"Probably one of the biggest battles of the marathon is getting to the start line healthy. Where most people get it wrong is they do all their running work but don't do their recovery work which is stretching, yoga, massage, increased sleep, nutrition and hydration.
"It's not just about the training. It's about helping your body recover to train better, mainly focusing on your core and legs and glutes."
Lucas also recommends taking the time to get fitted properly for running shoes.
"Have a look at the gear you are wearing," he said. "You need to train in the right shoes for your body. Equipment is often under looked.
"Don't get the best shoes for aesthetics. Get them for your your body. Do you roll in or out? Do you have flat feet or a high arch?
"I would highly recommend going to a specific running shop and getting fitted out for their best shoe."
Finally, Lucas warns against the temptation of over-training in the weeks leading up to the event.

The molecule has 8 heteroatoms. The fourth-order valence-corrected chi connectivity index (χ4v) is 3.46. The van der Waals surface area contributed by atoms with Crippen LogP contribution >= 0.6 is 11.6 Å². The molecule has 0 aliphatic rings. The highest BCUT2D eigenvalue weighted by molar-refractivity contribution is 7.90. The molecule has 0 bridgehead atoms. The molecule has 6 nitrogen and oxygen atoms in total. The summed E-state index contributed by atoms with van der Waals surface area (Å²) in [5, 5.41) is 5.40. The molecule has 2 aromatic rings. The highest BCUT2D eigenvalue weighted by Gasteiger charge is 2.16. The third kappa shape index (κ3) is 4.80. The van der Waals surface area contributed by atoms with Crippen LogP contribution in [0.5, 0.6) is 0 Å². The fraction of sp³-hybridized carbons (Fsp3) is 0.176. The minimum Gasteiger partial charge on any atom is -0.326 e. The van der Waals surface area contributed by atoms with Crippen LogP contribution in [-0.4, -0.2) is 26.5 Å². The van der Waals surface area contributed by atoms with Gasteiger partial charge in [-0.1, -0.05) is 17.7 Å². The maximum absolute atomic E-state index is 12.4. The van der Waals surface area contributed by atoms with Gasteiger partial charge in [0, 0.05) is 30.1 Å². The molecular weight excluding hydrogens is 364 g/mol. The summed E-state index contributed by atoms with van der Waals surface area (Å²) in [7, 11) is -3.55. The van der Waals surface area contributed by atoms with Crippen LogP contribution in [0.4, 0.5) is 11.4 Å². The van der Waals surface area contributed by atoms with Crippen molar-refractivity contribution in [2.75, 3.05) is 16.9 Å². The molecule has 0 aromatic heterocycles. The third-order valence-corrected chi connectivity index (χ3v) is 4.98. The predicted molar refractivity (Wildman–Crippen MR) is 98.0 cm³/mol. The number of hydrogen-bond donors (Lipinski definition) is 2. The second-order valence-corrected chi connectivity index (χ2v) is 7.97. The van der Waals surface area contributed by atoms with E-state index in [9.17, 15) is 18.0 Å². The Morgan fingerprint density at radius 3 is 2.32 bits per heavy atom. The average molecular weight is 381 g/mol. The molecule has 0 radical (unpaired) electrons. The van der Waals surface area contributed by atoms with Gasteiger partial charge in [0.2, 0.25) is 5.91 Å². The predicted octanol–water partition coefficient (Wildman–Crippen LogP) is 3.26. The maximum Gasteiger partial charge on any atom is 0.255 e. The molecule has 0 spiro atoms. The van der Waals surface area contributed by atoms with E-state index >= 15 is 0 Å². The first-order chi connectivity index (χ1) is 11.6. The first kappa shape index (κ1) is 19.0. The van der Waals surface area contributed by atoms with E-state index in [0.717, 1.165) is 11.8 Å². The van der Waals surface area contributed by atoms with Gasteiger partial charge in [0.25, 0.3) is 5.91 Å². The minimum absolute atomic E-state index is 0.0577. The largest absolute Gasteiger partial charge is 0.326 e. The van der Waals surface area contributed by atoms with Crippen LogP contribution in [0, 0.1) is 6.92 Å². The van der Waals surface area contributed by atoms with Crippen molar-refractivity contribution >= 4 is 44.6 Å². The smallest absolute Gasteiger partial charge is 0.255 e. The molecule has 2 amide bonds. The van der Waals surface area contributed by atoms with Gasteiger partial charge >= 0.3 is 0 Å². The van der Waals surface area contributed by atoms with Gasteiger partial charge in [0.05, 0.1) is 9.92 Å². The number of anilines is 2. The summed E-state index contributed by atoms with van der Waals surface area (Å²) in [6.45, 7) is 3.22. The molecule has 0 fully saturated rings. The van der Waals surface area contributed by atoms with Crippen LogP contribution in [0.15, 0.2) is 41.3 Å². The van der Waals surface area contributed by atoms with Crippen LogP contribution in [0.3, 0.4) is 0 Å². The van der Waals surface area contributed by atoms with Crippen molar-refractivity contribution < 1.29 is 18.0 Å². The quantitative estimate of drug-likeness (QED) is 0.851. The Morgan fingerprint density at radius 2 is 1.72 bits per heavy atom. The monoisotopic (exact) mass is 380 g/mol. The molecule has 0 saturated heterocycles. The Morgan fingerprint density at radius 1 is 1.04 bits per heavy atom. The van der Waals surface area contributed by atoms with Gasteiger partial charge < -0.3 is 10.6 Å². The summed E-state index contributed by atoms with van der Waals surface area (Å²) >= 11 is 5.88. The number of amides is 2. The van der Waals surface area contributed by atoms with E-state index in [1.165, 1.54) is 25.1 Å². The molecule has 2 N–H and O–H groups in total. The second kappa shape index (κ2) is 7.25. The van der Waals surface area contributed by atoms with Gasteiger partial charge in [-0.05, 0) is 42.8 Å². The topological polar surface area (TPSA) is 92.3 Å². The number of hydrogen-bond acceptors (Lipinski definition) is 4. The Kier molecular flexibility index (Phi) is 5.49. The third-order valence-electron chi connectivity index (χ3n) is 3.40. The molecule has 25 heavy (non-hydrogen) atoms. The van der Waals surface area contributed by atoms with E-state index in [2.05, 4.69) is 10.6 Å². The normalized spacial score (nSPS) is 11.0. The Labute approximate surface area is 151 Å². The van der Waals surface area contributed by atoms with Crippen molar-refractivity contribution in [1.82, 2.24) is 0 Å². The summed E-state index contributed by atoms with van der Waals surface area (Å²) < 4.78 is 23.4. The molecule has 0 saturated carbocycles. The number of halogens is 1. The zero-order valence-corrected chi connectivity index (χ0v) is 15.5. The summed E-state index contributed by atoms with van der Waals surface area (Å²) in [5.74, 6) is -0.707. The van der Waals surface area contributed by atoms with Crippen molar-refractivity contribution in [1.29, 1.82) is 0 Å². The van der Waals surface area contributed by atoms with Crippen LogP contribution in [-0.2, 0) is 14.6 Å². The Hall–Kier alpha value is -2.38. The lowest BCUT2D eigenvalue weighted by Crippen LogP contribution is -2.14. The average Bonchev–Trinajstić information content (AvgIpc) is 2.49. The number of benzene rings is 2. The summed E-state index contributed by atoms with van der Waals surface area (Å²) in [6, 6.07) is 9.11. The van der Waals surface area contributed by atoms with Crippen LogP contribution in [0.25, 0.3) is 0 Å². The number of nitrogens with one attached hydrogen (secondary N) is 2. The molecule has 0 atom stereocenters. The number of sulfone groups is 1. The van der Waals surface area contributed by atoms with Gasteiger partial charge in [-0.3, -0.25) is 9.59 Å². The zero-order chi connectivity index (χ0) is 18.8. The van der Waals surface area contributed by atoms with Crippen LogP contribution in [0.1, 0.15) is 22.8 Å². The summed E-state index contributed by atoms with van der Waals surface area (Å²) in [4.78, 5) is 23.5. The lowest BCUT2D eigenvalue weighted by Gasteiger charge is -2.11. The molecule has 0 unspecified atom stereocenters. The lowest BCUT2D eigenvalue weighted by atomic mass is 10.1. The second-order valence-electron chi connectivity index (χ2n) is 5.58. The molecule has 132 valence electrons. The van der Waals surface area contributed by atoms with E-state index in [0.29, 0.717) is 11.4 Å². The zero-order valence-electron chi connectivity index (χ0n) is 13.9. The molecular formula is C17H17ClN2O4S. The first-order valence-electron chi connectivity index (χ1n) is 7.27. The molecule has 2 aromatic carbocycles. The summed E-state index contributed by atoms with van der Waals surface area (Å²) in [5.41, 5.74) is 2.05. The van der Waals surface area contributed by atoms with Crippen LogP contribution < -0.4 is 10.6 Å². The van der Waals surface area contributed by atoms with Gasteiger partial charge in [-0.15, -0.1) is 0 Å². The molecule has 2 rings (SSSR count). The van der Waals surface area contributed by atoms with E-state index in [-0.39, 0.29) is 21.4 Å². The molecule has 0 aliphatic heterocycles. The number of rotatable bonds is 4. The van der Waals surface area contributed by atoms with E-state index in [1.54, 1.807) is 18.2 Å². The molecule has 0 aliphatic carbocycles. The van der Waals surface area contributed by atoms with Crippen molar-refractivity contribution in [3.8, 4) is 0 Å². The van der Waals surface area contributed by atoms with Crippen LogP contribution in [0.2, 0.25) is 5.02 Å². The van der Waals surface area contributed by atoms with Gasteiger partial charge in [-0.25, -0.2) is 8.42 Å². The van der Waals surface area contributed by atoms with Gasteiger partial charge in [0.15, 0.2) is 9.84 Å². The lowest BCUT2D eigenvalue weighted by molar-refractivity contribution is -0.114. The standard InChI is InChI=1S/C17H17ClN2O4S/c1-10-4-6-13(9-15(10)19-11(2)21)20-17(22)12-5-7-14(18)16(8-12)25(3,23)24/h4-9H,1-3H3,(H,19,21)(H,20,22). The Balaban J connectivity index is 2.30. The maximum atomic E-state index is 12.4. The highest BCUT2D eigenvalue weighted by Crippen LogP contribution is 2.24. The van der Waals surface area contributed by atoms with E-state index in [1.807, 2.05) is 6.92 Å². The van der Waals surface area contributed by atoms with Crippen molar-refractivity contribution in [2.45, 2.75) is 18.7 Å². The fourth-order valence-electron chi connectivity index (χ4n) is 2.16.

"One week out, guess what, you're not going to get any fitter, stronger, faster," he said.
"One week out you want to be really looking after your body, really focusing on sleep, stretching, nutrition.
"You are going to be a bit itchy, you're going to want to be out there flogging yourself, but all the hard work is done.
"You can't get any fitter in the last two weeks and it's much better coming in feeling fresh.
"In the last week I'd do two to three shorter, quicker runs of 25 to 30 minutes, max. I'd be upping my carb levels and hydration, focusing on sleep and stretching, and really aiming to come into race day feeling bang on."
What's the best way to recover after training?
According to Lucas, there's no 'best way', just as long as you're doing something.